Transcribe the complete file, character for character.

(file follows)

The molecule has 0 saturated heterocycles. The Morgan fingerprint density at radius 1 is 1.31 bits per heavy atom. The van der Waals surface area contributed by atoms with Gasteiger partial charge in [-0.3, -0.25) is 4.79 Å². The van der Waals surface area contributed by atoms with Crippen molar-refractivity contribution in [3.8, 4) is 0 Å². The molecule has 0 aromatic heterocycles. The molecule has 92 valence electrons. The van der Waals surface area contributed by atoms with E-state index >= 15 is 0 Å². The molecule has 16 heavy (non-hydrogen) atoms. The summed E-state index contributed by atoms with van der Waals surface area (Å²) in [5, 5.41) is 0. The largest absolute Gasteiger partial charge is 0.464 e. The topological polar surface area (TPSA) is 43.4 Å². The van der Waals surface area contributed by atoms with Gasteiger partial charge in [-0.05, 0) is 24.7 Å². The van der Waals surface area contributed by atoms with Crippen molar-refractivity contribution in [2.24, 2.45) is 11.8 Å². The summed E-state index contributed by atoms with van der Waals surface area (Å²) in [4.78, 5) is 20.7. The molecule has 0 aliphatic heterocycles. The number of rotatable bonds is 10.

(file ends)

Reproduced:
The molecule has 0 saturated heterocycles. The Morgan fingerprint density at radius 1 is 1.31 bits per heavy atom. The van der Waals surface area contributed by atoms with Gasteiger partial charge in [-0.3, -0.25) is 4.79 Å². The van der Waals surface area contributed by atoms with Crippen molar-refractivity contribution in [3.8, 4) is 0 Å². The molecule has 0 aromatic heterocycles. The molecule has 92 valence electrons. The van der Waals surface area contributed by atoms with E-state index >= 15 is 0 Å². The molecule has 16 heavy (non-hydrogen) atoms. The summed E-state index contributed by atoms with van der Waals surface area (Å²) in [5, 5.41) is 0. The largest absolute Gasteiger partial charge is 0.464 e. The topological polar surface area (TPSA) is 43.4 Å². The van der Waals surface area contributed by atoms with Gasteiger partial charge in [-0.05, 0) is 24.7 Å². The van der Waals surface area contributed by atoms with Crippen molar-refractivity contribution in [2.24, 2.45) is 11.8 Å². The summed E-state index contributed by atoms with van der Waals surface area (Å²) in [4.78, 5) is 20.7. The molecule has 0 aliphatic heterocycles. The number of rotatable bonds is 10.